How AMD's Carrizo A10-8700P Compares To Intel's Core i3/i5
Written by Michael Larabel in AMD on 11 December 2015 at 02:38 PM EST. 31 Comments
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While I ended up returning my AMD A10-8700P "Carrizo" laptop due to its faulty fan, I did run a few benchmarks of it prior to sending it back. Here's roughly what you can expect in terms of its performance against Intel Core i3 and i5 laptops.

There was a broken fan blade that led to the noise, but the heatsink fan was still working... As the thermal data shows from that aforelinked article, it wasn't getting too warm during those prior benchmarks so it shouldn't have been thermal throttling. Nevertheless, take these results for what you want. Additionally, the Carrizo tests were done from a live USB due to returning the laptop. This is just a quick, one-page article with the limited data I have available so figured I would share with not knowing if/when I'll have my hands on another Carrizo device under Linux.

I compared that Toshiba A10-8700P performance to the new Broadwell-based Toshiba C55-C5241 and ASUS F555LA-AB31 laptops I've been talking about recently. The Toshiba has a Core i5 5200U while the ASUS laptop had a Core i3 5010U. All three devices were running Ubuntu 15.10 x86_64 with Mesa 11.0. The Carrizo laptop was using the open-source RadeonSI Gallium3D driver.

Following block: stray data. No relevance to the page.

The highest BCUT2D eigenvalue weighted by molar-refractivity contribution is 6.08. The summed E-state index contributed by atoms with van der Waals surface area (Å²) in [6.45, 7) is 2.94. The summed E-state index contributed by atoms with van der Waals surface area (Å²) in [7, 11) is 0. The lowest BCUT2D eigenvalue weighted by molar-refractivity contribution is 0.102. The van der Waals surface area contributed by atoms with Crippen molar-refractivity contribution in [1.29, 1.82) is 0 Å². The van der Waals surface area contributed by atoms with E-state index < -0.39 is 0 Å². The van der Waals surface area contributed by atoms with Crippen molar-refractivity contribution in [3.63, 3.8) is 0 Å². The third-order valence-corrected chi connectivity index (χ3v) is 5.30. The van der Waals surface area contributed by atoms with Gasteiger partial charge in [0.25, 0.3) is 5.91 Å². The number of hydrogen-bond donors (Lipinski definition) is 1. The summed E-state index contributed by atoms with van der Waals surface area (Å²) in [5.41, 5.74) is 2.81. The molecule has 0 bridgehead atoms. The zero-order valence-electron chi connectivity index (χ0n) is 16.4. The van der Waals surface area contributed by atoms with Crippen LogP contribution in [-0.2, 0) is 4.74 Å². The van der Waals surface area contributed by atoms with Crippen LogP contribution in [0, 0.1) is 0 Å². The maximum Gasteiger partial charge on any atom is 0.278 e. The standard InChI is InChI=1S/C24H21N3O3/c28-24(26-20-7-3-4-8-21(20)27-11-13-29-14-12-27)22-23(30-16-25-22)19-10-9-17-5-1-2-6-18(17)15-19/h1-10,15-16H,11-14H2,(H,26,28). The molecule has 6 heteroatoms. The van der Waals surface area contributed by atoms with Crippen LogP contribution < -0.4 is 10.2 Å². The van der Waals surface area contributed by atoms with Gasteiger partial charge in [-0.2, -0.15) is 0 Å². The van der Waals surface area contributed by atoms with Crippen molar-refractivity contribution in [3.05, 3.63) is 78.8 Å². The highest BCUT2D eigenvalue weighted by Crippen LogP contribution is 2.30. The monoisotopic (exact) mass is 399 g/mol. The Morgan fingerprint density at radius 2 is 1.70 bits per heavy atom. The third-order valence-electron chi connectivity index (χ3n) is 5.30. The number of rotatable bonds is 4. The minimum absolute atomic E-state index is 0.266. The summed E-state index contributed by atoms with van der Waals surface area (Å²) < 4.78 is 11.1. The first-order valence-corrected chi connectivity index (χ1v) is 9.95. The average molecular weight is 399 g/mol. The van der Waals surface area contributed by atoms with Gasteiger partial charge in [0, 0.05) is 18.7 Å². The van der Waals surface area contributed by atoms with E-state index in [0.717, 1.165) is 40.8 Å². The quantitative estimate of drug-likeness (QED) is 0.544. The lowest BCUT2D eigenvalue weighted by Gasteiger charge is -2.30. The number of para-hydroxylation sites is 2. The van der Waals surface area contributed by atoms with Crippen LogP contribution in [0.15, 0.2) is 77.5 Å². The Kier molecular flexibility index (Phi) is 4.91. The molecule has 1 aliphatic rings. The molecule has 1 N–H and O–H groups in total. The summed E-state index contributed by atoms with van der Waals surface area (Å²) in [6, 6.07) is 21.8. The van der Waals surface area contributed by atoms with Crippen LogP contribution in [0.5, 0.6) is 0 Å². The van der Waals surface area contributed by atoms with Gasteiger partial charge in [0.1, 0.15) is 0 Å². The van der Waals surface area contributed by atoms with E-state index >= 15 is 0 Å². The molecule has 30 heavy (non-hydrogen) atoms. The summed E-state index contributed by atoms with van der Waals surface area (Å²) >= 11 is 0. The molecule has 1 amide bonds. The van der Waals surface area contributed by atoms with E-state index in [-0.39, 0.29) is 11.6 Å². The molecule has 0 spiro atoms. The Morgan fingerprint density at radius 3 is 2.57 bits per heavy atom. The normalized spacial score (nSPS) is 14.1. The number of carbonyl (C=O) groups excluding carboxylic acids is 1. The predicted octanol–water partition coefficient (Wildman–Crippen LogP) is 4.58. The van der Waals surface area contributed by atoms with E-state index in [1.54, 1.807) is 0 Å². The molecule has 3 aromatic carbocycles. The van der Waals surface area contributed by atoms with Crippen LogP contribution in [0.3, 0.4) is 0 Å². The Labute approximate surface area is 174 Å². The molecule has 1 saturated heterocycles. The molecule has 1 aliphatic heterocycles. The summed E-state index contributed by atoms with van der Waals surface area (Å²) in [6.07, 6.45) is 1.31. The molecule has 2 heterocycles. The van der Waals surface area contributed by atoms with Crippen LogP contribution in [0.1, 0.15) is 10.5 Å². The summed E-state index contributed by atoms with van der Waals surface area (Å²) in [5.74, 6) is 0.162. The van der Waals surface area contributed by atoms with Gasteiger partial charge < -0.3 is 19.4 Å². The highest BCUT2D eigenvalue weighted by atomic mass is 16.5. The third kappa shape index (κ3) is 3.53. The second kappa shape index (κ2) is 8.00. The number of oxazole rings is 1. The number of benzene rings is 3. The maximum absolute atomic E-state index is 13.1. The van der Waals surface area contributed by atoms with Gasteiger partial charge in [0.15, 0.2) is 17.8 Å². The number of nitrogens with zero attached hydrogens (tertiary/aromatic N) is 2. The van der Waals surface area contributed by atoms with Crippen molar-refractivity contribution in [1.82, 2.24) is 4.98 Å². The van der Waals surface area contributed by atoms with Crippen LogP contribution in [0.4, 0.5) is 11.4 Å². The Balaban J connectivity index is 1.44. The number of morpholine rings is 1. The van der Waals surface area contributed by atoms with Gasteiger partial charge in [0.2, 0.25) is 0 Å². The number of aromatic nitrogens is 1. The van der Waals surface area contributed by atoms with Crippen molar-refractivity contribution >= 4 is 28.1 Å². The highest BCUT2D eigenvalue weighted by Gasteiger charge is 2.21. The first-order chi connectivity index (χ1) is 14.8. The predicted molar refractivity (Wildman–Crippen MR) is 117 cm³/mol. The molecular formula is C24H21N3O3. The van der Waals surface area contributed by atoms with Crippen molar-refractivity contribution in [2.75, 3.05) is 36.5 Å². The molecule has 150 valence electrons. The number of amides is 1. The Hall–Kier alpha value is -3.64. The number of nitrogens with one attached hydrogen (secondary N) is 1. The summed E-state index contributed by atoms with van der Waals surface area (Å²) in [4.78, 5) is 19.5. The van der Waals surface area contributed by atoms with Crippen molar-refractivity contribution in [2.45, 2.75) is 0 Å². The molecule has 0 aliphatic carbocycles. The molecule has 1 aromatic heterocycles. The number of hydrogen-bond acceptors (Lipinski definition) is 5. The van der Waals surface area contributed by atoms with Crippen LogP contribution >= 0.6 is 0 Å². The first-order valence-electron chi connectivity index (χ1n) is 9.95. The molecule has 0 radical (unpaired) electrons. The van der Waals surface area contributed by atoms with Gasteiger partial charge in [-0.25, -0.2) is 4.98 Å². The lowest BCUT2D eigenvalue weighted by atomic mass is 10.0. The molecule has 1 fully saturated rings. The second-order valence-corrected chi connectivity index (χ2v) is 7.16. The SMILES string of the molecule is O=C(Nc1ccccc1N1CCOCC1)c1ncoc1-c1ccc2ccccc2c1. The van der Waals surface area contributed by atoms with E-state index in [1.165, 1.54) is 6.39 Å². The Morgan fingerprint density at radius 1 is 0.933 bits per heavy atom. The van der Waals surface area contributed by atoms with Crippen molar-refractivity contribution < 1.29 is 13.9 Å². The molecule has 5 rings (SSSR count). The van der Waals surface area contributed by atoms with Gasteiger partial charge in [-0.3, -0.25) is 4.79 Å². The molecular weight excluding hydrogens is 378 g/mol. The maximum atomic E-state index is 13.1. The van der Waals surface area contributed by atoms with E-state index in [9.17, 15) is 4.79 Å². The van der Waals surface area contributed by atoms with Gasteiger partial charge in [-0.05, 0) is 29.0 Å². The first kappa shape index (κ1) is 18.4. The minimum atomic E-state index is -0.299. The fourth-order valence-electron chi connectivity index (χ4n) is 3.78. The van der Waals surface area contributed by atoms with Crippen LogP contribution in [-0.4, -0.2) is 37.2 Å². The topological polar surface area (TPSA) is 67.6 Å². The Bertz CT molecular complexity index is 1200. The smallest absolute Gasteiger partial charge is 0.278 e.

For the graphics tests, the A10-8700P laptop was coming up short of the HD Graphics 5500 of the i5-5200U laptop, but there's just this limited data I have available. The i3-5010U wasn't tested for graphics since it sports the same HD Graphics 5500.

When it comes to the CPU performance, the A10-8700P Carrizo APU was generally running between these Core i3 and i5 Broadwell CPUs.

Well, that's all of the data from this rough comparison. Again, take the data as you wish and once I get my hands on any new AMD APUs you can expect to see more thorough results.
About The Author
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Michael Larabel is the principal author of Phoronix.com and founded the site in 2004 with a focus on enriching the Linux hardware experience. Michael has written more than 10,000 articles covering the state of Linux hardware support, Linux performance, graphics drivers, and other topics. Michael is also the lead developer of the Phoronix Test Suite, Phoromatic, and OpenBenchmarking.org automated benchmarking software. He can be followed via Twitter or contacted via MichaelLarabel.com.

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